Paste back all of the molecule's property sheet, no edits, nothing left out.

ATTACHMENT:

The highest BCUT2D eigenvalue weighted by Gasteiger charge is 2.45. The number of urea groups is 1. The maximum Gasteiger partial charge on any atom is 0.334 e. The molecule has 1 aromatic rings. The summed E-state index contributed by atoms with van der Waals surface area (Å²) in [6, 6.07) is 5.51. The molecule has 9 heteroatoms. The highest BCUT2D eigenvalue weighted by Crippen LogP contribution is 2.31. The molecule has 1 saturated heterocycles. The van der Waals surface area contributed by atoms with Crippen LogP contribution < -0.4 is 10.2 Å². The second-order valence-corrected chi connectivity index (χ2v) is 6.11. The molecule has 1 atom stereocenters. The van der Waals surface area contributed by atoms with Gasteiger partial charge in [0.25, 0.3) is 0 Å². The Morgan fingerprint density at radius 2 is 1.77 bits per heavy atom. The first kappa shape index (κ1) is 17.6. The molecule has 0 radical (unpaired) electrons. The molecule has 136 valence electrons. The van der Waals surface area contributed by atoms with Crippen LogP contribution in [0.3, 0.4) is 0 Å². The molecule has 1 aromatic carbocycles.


The highest BCUT2D eigenvalue weighted by Gasteiger charge is 2.45. The number of urea groups is 1. The maximum Gasteiger partial charge on any atom is 0.334 e. The molecule has 1 aromatic rings. The summed E-state index contributed by atoms with van der Waals surface area (Å²) in [6, 6.07) is 5.51. The molecule has 9 heteroatoms. The highest BCUT2D eigenvalue weighted by Crippen LogP contribution is 2.31. The molecule has 1 saturated heterocycles. The van der Waals surface area contributed by atoms with Crippen LogP contribution < -0.4 is 10.2 Å². The second-order valence-corrected chi connectivity index (χ2v) is 6.11. The molecule has 1 atom stereocenters. The van der Waals surface area contributed by atoms with Gasteiger partial charge in [0.25, 0.3) is 0 Å². The Morgan fingerprint density at radius 2 is 1.77 bits per heavy atom. The first kappa shape index (κ1) is 17.6. The molecule has 0 radical (unpaired) electrons. The molecule has 136 valence electrons. The van der Waals surface area contributed by atoms with Crippen LogP contribution in [0.3, 0.4) is 0 Å². The molecule has 1 aromatic carbocycles.